Daughter of War: A Pike Logan Thriller (Unabridged)
by Brad Taylor
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Former Special Forces Officer and New York Times bestselling author Brad Taylor delivers a heart-pounding thriller featuring Taskforce operators Pike Logan and Jennifer Cahill as they come face to face with a conspiracy where nothing is as it seems. Hot on the trail of a North Korean looking to sell sensitive US intelligence to the Syrian regime, Pike Logan and the Taskforce stumble upon something much graver: the sale of a lethal substance called Red Mercury. Unbeknownst to the Taskforce, the Syrians plan to use the weapon of mass destruction against American and Kurdish forces, and blame the attack on terrorists, causing western nations to reassess their participation in the murky cauldron of the Syrian civil war. Meanwhile, North Korea has its own devastating agenda: a double-cross that will dwarf the attack in Syria even as it lays the blame on the Syrian government. Leveraging Switzerland's fame for secrecy and its vast network of military bunkers, now repurposed by private investors for the clandestine storage of wealth, North Korea will use Red Mercury to devastate the West's ability to deliver further sanctions against the rogue regime. As the Taskforce begins to unravel the plot, a young refugee unwittingly holds the key to the conspiracy. Hunted across Europe for reasons she cannot fathom, she is the one person who can stop the attack--if she can live long enough for Pike and Jennifer to find her.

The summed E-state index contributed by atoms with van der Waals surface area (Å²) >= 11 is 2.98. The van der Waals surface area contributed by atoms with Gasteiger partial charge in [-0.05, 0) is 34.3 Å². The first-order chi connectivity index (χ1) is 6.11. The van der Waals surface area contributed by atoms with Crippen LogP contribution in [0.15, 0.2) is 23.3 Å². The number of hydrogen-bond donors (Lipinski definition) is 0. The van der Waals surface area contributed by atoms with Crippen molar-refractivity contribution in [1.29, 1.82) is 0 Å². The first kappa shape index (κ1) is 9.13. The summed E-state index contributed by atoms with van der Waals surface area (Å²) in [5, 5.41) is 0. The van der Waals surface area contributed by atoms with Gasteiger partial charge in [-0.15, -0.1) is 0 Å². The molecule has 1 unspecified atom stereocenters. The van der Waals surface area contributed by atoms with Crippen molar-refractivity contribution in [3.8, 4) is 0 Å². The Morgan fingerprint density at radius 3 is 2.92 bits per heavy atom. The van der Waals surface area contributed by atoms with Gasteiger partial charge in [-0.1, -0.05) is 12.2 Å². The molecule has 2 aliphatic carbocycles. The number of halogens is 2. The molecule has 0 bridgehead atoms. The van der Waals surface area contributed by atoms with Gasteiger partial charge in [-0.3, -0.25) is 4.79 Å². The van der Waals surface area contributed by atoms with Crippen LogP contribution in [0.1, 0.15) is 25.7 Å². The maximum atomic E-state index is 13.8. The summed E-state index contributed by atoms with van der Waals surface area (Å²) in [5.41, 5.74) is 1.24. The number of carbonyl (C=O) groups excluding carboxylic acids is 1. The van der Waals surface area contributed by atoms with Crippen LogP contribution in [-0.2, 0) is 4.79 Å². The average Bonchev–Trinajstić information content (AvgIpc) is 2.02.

This was painful to get through. Taylor's books in the past have been time-killers. The story lines are thin, but they have at least been sorta fun. Cheesy "call signs" and weak plots always seemed to work. For some reason, this didn't. It was completely predictable and thin on detail. In addition, the reader is frankly, terrible. In past Pike Logan books, he has done the first-person voice of Pike, and the rest of the book has been done by another more talented reader. Oddly, this reader got the whole book this time. It's painful to listen to. His foreign accents are stereotypical, rather than believeable. It's possible that the book would have been better had I read the hard-copy. But, I doubt it.